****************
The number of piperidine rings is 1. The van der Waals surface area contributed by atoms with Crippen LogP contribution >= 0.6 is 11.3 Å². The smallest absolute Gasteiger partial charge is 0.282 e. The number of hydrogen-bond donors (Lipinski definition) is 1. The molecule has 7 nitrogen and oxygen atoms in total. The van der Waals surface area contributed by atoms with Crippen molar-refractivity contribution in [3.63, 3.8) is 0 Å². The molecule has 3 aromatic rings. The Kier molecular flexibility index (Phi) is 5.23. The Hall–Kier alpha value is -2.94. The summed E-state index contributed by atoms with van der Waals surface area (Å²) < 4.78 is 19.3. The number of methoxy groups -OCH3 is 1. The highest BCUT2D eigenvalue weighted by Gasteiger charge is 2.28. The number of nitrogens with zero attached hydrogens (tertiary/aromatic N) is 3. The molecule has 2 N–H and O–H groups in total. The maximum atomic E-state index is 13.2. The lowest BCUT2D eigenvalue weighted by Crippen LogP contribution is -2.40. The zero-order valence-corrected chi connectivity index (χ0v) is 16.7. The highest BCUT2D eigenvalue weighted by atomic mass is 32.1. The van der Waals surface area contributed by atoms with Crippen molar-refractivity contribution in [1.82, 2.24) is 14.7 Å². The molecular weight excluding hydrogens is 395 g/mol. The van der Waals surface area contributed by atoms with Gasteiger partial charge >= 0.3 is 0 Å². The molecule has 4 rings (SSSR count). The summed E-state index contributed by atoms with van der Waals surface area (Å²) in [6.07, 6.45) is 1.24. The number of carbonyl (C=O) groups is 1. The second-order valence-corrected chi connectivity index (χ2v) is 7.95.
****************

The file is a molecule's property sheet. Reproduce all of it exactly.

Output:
The number of piperidine rings is 1. The van der Waals surface area contributed by atoms with Crippen LogP contribution >= 0.6 is 11.3 Å². The smallest absolute Gasteiger partial charge is 0.282 e. The number of hydrogen-bond donors (Lipinski definition) is 1. The molecule has 7 nitrogen and oxygen atoms in total. The van der Waals surface area contributed by atoms with Crippen molar-refractivity contribution in [3.63, 3.8) is 0 Å². The molecule has 3 aromatic rings. The Kier molecular flexibility index (Phi) is 5.23. The Hall–Kier alpha value is -2.94. The summed E-state index contributed by atoms with van der Waals surface area (Å²) < 4.78 is 19.3. The number of methoxy groups -OCH3 is 1. The highest BCUT2D eigenvalue weighted by Gasteiger charge is 2.28. The number of nitrogens with zero attached hydrogens (tertiary/aromatic N) is 3. The molecule has 2 N–H and O–H groups in total. The maximum atomic E-state index is 13.2. The lowest BCUT2D eigenvalue weighted by Crippen LogP contribution is -2.40. The zero-order valence-corrected chi connectivity index (χ0v) is 16.7. The highest BCUT2D eigenvalue weighted by atomic mass is 32.1. The van der Waals surface area contributed by atoms with Crippen molar-refractivity contribution in [1.82, 2.24) is 14.7 Å². The molecular weight excluding hydrogens is 395 g/mol. The van der Waals surface area contributed by atoms with Gasteiger partial charge >= 0.3 is 0 Å². The molecule has 4 rings (SSSR count). The summed E-state index contributed by atoms with van der Waals surface area (Å²) in [6.07, 6.45) is 1.24. The number of carbonyl (C=O) groups is 1. The second-order valence-corrected chi connectivity index (χ2v) is 7.95.